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29 February 2008

  Scientists Decipher Mechanism behind Antimicrobial "Hole Punchers"

—from a University of Illinois Urbana-Champaign press release


The rapid development of bacterial resistance to conventional antibiotics (such as penicillin or vancomycin) has become a major public health concern. Researchers have now deciphered the molecular mechanism behind selective antimicrobial activity for a prototypical class of synthetic compounds. The compounds, which mimic antimicrobial peptides found in biological immune systems, function as molecular "hole punchers," punching holes in the membranes of bacteria, according to Gerard Wong, University of Illinois researcher who led the study.

The researchers first synthesized a prototypical class of antimicrobial compounds, then in part used synchrotron small-angle x-ray scattering at SSRL Beam Line 4-2 to examine the structures made by the synthetic compounds and cell membranes.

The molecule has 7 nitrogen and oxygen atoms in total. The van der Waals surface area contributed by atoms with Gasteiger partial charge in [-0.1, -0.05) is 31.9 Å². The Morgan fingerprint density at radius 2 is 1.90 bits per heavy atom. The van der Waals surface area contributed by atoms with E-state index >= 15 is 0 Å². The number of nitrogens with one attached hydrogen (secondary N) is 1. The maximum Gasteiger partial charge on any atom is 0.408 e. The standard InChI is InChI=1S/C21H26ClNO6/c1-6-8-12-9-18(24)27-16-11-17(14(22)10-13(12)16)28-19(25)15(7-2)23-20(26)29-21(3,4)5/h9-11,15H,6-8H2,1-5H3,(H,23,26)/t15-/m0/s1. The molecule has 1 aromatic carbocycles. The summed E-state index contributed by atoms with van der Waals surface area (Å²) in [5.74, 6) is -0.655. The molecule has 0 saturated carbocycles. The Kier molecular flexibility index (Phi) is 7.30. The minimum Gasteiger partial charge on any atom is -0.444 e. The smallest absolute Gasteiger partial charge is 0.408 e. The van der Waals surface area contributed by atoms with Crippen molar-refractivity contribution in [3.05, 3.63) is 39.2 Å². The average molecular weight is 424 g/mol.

Composed of variously shaped lipids, including some that resemble traffic cones, the cell membrane regulates the passage of materials in and out of the cell. In the presence of the antimicrobial molecules, the cone-shaped lipids gather together and curl into barrel-shaped openings that puncture the membrane. Cell death soon follows. The researchers also determined why some compounds punch holes only in bacteria, while others kill everything within reach, including human cells. The work is reported in a paper in the Journal of the American Chemical Society and posted on its web site.

L. Yang, V. D. Gordon, A. Mishra, A. Som, K. R. Purdy, M. A. Davis, G. N. Tew and G. C. L. Wong, "Synthetic Antimicrobial Oligomers Induce a Composition-dependent Topological Transition in Membranes", J. Am. Chem. Soc. 129, 12141 (2007)

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